But what we don't see is any attempt at formulating joined-up policy, where demand prediction is improved, and money is allocated to areas where skill shortages are anticipated, to ensure that indigenous workers are able to acquire the right training, and take up jobs where there are vacancies.

Even then, there are further issues which have to be addressed. In Australia, for instance, university fees are considerably lower than they are in the UK, and there are no restrictions on popular courses, such as the Bachelor of Paramedic Science, leading to a surplus of qualified graduates.

In the UK, they are offered a starting salary of between £21,478 to £27,901 – which can increase to £30,200 per annum, with London weighting,. For team leaders or paramedics who have undertaken extended skills training in critical care or trauma, salaries fall between £25,783 and £34,530.

This is higher than the equivalent in Australia – where paramedics are considered to be underpaid. For Antipodeans, there is the added bonus of being able to explore England and the rest of Europe, while living in cheap rented accommodation, before returning home.

For UK graduates looking to set up home and start a family, and having to repay student loans, the pay for London employment is not particularly attractive. And it is here that the lack of subsidised accommodation – which used to be a feature of NHS service – which also takes its toll.

In the 1980s and the early '90s, under a programme initiated by Margaret Thatcher, Hospital Trusts were allowed to sell off staff accommodation in high value areas, using the cash to fund expansion without having to go cap-in-hand to the Treasury. But now the great sell-off reflects in the difficulty in attracting local staff.

And all of this illustrates the complexity of dealing with immigration. To recap, in order to minimise the inflow, we need better job market intelligence, more responsive training to ensure that demand for skilled workers can be met locally, a more flexible higher education finance system, to attract students to the right courses, and perhaps a return to tied accommodation, so that key workers can be offered housing as an inducement to work in high-expense areas.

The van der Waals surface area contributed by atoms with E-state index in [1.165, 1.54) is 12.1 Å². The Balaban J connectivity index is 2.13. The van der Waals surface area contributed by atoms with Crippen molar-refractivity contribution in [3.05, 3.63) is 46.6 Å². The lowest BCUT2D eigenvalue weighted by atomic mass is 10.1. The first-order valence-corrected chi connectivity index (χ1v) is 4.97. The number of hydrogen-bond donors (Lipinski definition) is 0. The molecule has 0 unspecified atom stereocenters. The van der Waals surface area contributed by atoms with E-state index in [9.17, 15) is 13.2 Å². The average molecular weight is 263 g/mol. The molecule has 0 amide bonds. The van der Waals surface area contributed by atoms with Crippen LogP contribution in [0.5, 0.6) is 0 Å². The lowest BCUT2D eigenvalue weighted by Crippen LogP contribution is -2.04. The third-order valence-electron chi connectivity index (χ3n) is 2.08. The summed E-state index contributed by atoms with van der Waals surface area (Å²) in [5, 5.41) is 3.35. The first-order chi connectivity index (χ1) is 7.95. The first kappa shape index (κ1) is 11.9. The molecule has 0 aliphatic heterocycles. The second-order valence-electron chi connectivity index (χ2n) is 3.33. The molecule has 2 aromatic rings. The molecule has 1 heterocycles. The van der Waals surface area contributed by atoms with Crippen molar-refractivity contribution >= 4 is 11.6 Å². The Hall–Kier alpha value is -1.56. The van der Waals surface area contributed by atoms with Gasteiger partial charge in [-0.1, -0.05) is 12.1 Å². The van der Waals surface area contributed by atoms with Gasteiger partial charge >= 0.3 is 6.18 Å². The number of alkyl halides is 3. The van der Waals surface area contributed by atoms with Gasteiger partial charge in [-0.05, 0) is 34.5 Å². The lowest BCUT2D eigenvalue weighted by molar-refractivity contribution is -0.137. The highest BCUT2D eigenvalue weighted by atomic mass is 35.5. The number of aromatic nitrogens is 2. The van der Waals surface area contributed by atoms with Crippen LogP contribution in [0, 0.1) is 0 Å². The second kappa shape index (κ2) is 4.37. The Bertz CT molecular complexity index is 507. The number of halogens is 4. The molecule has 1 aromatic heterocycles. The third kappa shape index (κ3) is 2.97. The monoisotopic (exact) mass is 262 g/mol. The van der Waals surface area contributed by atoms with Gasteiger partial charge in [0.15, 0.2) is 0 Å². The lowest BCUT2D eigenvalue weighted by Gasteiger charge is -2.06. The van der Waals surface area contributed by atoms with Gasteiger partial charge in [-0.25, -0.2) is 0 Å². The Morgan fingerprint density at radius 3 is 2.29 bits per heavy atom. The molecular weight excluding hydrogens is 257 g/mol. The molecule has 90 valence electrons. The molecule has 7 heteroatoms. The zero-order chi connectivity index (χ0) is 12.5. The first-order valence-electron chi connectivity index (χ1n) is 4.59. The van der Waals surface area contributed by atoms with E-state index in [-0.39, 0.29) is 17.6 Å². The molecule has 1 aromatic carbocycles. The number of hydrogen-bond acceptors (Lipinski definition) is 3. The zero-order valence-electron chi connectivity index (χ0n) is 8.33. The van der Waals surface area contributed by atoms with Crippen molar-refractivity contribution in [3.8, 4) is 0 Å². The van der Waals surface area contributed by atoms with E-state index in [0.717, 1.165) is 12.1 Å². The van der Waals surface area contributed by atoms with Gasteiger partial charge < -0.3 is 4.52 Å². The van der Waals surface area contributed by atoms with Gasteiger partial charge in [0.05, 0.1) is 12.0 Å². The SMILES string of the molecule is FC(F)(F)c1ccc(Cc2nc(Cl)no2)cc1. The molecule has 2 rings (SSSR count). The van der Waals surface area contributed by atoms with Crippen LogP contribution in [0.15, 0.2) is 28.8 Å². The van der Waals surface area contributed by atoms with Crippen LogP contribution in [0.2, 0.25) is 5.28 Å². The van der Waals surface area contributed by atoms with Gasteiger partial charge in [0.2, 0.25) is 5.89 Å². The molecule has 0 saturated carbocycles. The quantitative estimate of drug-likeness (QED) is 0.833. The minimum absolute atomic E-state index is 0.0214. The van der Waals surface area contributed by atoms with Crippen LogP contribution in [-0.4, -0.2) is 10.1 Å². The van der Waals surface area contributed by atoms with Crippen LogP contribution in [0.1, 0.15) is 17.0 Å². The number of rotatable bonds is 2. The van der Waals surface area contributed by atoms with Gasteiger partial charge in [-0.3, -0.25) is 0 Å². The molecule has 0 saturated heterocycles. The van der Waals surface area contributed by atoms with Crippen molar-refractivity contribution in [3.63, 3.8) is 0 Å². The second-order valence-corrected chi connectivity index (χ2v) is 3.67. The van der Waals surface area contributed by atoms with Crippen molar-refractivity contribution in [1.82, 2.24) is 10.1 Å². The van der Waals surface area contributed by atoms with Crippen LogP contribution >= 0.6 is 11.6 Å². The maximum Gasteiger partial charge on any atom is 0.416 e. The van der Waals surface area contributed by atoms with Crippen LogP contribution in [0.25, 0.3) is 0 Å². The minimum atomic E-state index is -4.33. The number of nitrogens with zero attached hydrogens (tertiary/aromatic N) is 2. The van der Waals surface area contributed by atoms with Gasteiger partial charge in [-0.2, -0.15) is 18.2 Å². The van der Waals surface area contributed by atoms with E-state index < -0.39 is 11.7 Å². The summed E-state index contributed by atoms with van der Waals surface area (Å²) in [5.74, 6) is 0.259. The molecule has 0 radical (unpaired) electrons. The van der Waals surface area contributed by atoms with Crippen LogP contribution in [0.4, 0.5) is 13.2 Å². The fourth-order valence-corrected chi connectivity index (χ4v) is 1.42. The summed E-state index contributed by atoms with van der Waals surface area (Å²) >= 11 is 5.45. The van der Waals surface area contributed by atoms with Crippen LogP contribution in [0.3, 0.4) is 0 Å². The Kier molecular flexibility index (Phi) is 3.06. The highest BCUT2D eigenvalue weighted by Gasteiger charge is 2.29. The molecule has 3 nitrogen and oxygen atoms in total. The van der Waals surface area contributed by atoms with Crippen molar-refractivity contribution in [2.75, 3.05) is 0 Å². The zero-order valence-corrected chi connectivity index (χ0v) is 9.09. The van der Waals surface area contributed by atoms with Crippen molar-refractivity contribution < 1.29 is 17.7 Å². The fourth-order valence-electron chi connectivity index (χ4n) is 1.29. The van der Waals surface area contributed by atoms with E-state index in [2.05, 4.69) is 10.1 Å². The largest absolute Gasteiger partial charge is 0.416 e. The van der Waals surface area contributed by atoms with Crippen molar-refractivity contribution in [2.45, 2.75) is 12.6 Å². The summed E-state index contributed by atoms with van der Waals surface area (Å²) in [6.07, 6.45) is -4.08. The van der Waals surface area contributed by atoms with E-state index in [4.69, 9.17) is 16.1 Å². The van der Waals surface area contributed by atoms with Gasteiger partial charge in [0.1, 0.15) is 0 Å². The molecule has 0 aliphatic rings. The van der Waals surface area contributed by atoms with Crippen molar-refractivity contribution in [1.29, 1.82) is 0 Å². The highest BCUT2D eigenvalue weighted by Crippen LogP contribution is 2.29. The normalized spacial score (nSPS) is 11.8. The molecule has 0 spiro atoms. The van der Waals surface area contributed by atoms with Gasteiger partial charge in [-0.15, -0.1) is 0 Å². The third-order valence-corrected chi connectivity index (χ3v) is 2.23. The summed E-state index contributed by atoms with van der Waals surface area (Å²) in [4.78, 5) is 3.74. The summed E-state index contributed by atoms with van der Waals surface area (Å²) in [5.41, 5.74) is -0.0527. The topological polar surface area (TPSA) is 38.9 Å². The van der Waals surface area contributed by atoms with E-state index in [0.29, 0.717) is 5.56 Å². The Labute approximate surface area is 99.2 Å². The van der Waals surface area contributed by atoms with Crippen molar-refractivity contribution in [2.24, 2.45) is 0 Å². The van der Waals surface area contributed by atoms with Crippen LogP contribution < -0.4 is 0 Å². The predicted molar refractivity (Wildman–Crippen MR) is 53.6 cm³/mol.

Then, on top of all that, there is a need to sort out the GP service. Despite over-generous salaries and improvements in working conditions, it gets harder and harder for people to get appointments with their GPs. If the pressure on A&E departments is to be reduced (and with it the pressure for more paramedics), accessibility to GP surgeries must be improved.

On the other hand, there is an argument for using immigrants to top up the labour market, when there are specific skills shortages. And if recruits are not allowed to bring families and dependents, and are offered short-term contracts without any provision for citizenship (as with posted workers), then we get the best all worlds.

The trouble is that, in order to make that happen, we need joined-up policy. And that is something which seems beyond the ability of existing political parties to deliver. As for Ukip, policy-wise, they're not even in the same room.